This section is from the book "Popular Law Library Vol7 Equity Jurisprudence, Trusts, Equity Pleading", by Albert H. Putney. Also available from Amazon: Popular Law-Dictionary.
The equitable doctrine of conversion grows out of the maxim that "Equity considers that as done which ought to be done." Equitable conversion is defined as that change in the nature of property by which, for certain purposes, real property is considered as personal and personal property as real, and transmissible as such.
"For illustration, if money had been given by will or deed to trustees upon trust to purchase land therewith and convey same to A in fee, and A died before the trustees had made the purchase, and while the money was in their hands, the important question as to A's interest would for the first time practically arise: was that interest real estate, so that it descended to A's heirs if he died intestate, or was it personal estate, so that it devolved upon his administrators? Would it pass by a general bequest of personal property, or by general devise of lands? If A was a married man, was his widow entitled to dower in it? If A was a married woman, was her husband entitled to curtesy? Where the parties to a contract for the sale of land die before execution, are the vendee's heirs or his personal representatives entitled to the benefit of the agreement? Does the purchase-money, when paid, belong to the heirs or to the administrators of the vendor? These are the kinds of questions which are determined by the doctrine of conversion; and their solution depends upon the nature of the estates resulting from the operation of that doctrine upon the interests of the original parties to the will, deed, or contract. No other doctrine is perhaps more important in the equity jurisprudence of England, both because such trusts by wills, deeds, and family settlements are there very frequent, and because the common-law difference between the descent of land and the succession of personal property is still preserved in all of its integrity. The applications of the doctrine to settlements often gives rise to questions of great difficulty. In our own country the doctrine is theoretically adopted in all the states; but its applications are much less frequent and more simple than in England. With us, trust estates and family settlements are comparatively very few, and the tendency of modern legislation in many of the states is towards a uniformity in the rules of law which regulate the descent of lands and the devolution of personal property. In a few of the states the difference has been completely abolished, and both real and personal estate devolve in the same proportions to the same parties. It necessarily follows that many of the questions connected with conversion of the most frequent occurrence and of the highest importance in England are practically unknown in this county." 9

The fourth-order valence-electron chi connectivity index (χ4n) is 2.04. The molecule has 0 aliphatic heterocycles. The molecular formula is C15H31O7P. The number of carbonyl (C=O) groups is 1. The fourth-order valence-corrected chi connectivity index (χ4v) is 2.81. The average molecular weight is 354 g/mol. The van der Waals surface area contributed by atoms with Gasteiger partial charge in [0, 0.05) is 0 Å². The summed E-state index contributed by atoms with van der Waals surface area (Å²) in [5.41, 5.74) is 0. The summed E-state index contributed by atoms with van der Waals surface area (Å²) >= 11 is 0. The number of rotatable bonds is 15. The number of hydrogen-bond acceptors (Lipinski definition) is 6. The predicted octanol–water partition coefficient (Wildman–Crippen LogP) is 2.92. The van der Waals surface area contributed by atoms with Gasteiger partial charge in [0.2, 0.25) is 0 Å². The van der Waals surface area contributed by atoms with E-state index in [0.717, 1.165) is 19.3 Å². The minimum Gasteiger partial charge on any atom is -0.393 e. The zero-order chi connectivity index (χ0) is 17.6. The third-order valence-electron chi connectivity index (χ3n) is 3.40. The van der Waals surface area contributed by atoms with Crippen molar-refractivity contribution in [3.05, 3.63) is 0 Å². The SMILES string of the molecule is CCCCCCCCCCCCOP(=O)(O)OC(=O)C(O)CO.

8 Codington vs. Lindsay, 8 Ch. App., 578; Brown vs. Ward, 103 N. C., 178; 9 S. E., 300. This is the rule now generally followed; some cases, however, hold that where the donee elects against the instrument he forfeits all rights thereunder. See Hibbs vs. Insurance Co., 40 Ohio St., 545; Thellusson vs. Woodford, 13 Ves., 220.
The nature of this doctrine was discussed by the court in the case of Keller vs. Harper,10 the decision in which case was in part as follows:
"In the Circuit Court for Frederick County, sitting in equity, a bill of complaint was filed by Charles V. S. Levy, administrator de bonis non cum testamento annexo, of Jacob Keller, deceased, for the purpose of obtaining a judicial construction of the will of said decedent, who departed this life in the year eighteen hundred and fifty, after having made a testamentary disposition of his property by will and codicil, which were duly admitted to probate by the Orphans' Court of said county. During his life the testator had contracted two marriages. He had two children by the first marriage, and six by the second. The children of the first marriage were both daughters, one of whom, Ann E., married James Harkey, and the other Richard Harper. The testator's second wife survived him. His daughter, Mrs. Harkey, died intestate and without issue in the year 1852 or 1853, and her husband died a few years afterwards, prior to the decease of the widow of the testator. Mrs. Harper died, leaving two children, Richard K. Harper, and Charlotte Snook, who are her heirs at law. The husband of Mrs. Harper is now deceased.
9 Pomeroy on Equity Jurisprudence, note to Sec. 1159, Student's Edition. 10 64 Maryland, 74.